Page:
And witness the fortuitous phone call from Irvin Mayfield to Jason Marsalis, who suggested that the trumpeter call Summers about his idea for a Latin rhythms/jazz fusion-inspired group. Late-night sessions at the Summers residence resulted in the 1998 formation of Los Hombres Calientes, an overnight sensation in New Orleans and then the world. Los Hombres Calientes tore the roof off Snug Harbor, the House of Blues, and ignited the stage at the New Orleans Jazz and Heritage Festival with its searing dance music and has produced three CDs. The success of multi-award-winning Los Hombres Calientes owes much to the knowledge of the seasoned Summers, playing with Mayfield and Marsalis, both in their early twenties. Summers, a former Detroit Observatory student, R&B star (with "Call It What You Want" in 1981) and veteran of the Walter Payton Trio and Herbie Hancock's Headhunters, knows literally hundreds of African and Cuban percussion rhythms from decades of study.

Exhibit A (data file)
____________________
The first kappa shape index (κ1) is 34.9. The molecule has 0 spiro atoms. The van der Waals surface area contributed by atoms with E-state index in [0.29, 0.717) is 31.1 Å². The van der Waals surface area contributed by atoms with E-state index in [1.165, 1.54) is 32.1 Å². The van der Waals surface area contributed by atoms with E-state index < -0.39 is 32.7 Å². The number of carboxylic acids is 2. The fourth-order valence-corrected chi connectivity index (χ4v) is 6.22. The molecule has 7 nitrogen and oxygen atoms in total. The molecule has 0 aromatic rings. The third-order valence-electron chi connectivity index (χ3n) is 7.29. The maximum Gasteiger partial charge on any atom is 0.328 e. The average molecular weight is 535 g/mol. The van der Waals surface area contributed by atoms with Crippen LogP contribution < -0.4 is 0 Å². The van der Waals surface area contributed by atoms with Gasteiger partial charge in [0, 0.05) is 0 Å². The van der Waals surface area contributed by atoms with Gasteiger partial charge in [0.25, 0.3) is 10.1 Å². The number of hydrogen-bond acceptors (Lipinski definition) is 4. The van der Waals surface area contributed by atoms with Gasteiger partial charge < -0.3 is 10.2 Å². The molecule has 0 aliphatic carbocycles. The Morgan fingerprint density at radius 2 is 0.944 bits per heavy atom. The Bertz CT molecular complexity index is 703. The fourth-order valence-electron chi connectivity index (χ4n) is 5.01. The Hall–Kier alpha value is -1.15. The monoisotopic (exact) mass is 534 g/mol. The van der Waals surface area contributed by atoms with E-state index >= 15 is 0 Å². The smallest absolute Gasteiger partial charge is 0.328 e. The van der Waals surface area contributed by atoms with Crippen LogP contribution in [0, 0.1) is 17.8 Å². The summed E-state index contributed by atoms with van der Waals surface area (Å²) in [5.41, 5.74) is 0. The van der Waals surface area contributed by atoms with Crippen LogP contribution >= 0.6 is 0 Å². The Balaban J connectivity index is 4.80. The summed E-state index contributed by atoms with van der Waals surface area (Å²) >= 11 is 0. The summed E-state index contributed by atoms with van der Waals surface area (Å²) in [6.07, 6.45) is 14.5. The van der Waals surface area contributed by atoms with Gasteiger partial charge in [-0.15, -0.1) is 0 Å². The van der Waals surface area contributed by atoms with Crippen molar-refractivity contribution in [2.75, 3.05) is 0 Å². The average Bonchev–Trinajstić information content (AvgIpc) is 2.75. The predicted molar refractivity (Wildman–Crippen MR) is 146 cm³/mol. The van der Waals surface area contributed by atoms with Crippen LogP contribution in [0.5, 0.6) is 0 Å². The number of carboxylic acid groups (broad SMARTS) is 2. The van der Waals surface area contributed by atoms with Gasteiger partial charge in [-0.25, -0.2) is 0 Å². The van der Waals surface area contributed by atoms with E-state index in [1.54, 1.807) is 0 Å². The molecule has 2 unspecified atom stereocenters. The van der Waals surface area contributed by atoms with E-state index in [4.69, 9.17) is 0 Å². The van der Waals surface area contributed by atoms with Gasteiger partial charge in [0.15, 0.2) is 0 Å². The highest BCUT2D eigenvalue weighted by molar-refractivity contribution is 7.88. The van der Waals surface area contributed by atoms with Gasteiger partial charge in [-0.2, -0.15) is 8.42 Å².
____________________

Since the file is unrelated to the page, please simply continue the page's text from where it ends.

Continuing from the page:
He and his musician wife, Yvette Bostic-Summers, who plays and sings with Los Hombres Calientes, steer the helm of the Summers Multi-Ethnic Institute of Art, which takes students to Cuba to study Afro-Cuban music. In 1999, Bill Summersand several of his students were initiated into the prestigious Yoruba order of sacred drummers by Estaban "Cha Chaa" Vega, the most revered drummer in Cuba.
This wealth of knowledge can be heard in Summers' inspired playing on the Volumes 1, 2, and 3 CD releases of Los Hombres Calientes, as well as musical ventures with other groups that cross musical boundaries.